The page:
The lesson Elastic’s restrictive relicensing teaches is that those using open source to ratchet a software startup will forsake software freedom eventually if they’re aggregating rights. That’s no reason to believe open source needs updating.
Many of the responses to the decision of Elastic to drop open source licensing for their products and instead use restrictive commercial licensing have involved asking whether they were justified to do so based on market conditions (especially the provision of a service by Amazon Web Services) or diving into the minutiae of what they actually did. Some see it as support for the hypothesis that the very definition of “open source” is out of date. But to do so is to swallow the bait of distracting explanation and overlook the actual value of open source and why Elastic — and the cloud databases before them — no longer care about it.
Open Source Effect
It’s important we understand the network effect companies are exploiting as they seek to successfully use it to ride the Innovator’s Dilemma into new markets. When we advocate for open source we advocate for the disruptive network effect free software produces stochastically.
The open source effect everyone seeks happens when developers go ahead solving problems using the solutions of their predecessors and peers, without having to constantly ask for approval. Developers use solutions that deliver the capabilities they want with the least bureaucratic friction. Adoption then spreads organically.
As they deploy, they fix bugs, report problems and improve capabilities, pooling the innovation — not least to reduce the drag of maintenance — because of the software freedoms they enjoy from the OSI-approved licensing. Great code, innovative deployers and rapid improvement catalyse exponential adoption. When you are startup with no sales pipeline, that exponential adoption is gold-dust.
The Rights Ratchet
Elastic, like many companies before them, apparently have scaled to the point where they no longer need the “open source effect” to deliver market share through developer-led adoption – they’re transitioning into market management. Consequently they have no concerns about taking actions that, had they had not already secured market adoption, would prevent it happening, such as changing to non-open source licensing that makes developers ask for management or legal advice first or that erects insurmountable barriers to compliance. They want to carry on pretending they love open source developers though, so they seek out a way to blame others (and open source itself) for the change.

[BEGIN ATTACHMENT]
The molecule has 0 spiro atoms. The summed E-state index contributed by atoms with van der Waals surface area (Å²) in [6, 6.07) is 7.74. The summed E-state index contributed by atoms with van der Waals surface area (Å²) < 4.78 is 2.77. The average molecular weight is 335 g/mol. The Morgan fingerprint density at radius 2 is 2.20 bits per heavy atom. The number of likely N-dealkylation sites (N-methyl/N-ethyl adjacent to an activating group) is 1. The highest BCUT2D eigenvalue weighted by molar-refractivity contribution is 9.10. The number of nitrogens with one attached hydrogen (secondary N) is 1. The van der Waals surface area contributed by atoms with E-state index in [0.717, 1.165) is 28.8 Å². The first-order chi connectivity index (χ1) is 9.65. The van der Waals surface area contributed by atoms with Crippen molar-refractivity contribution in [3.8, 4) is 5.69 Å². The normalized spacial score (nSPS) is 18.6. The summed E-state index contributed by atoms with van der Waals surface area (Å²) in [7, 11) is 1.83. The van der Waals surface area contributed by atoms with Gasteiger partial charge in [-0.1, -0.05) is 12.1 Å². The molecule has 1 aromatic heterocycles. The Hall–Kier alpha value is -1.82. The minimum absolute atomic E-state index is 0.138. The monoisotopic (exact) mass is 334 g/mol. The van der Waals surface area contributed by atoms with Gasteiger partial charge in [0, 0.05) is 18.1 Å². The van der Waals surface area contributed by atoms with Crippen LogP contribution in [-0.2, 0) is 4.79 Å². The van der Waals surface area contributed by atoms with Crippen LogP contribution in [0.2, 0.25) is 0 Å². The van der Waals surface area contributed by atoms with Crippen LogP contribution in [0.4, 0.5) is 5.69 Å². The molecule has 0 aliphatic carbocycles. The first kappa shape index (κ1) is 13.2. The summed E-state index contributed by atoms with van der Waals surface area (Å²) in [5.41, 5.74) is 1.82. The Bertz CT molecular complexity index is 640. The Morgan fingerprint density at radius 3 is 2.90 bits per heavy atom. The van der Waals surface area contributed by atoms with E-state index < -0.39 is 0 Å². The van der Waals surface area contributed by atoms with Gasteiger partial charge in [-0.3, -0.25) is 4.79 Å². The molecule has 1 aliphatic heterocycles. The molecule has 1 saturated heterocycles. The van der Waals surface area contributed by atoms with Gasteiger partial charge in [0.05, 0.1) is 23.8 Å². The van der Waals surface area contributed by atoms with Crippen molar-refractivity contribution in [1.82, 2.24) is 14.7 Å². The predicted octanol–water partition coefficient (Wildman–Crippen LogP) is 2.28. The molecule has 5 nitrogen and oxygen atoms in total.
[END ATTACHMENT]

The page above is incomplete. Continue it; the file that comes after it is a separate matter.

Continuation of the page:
Elastic may be blaming AWS for their actions but in truth their most recent quarter shows no signs of AWS harming them and they are simply moving along the life-cycle of a certain kind of open source exploitation model — in many ways pioneered over the previous decade by SugarCRM. The rights ratchet model uses open source to secure adoption and market acceptance and then gradually removes viable open source freedoms as they seek to control their customers and ecosystem and increase revenue from them.
Eventually companies on this trajectory have only a proprietary product dependent on lock-in for customer retention and with no aspect of software freedom — even SugarCRM, once a pioneering darling of the open source movement, eventually shut down its open source “community edition”. Initially companies following this model argue they are “still open” and that people like OSI arguing they are not are just “self-appointed gatekeepers” but in the end this stops too when there’s no risk of customer attrition.
The tools for the removal of software freedoms are relicensing and the contributor agreements that enable it by giving the company effective rights over the whole codebase (either by copyright transfer or by the grant of licensing rights equivalent to ownership – it makes little difference). Having aggregated rights also conveniently means the company doesn’t have to comply with the project’s open source license itself. These “business-friendly” licenses and CLA terms (and the purported “threat” that led to their use) can be fascinating and often become the focus of attention, as they have in this case. But they aren’t really what matters in and of themselves — it’s all about the pivot they are hiding.
Despite the best efforts of various startups and their VCs to call for “a new open source” and to blame on Amazon the ratcheting of their strategy along a well-tested trajectory, all we’re seeing is more examples of the usual grift. Elastic (and the other cloud database startups before them) are not struggling for revenue under a tide of abuse, and open source is not somehow “out of date”. They are just seizing a prominent excuse to turn the rights ratchet the way their investors expect.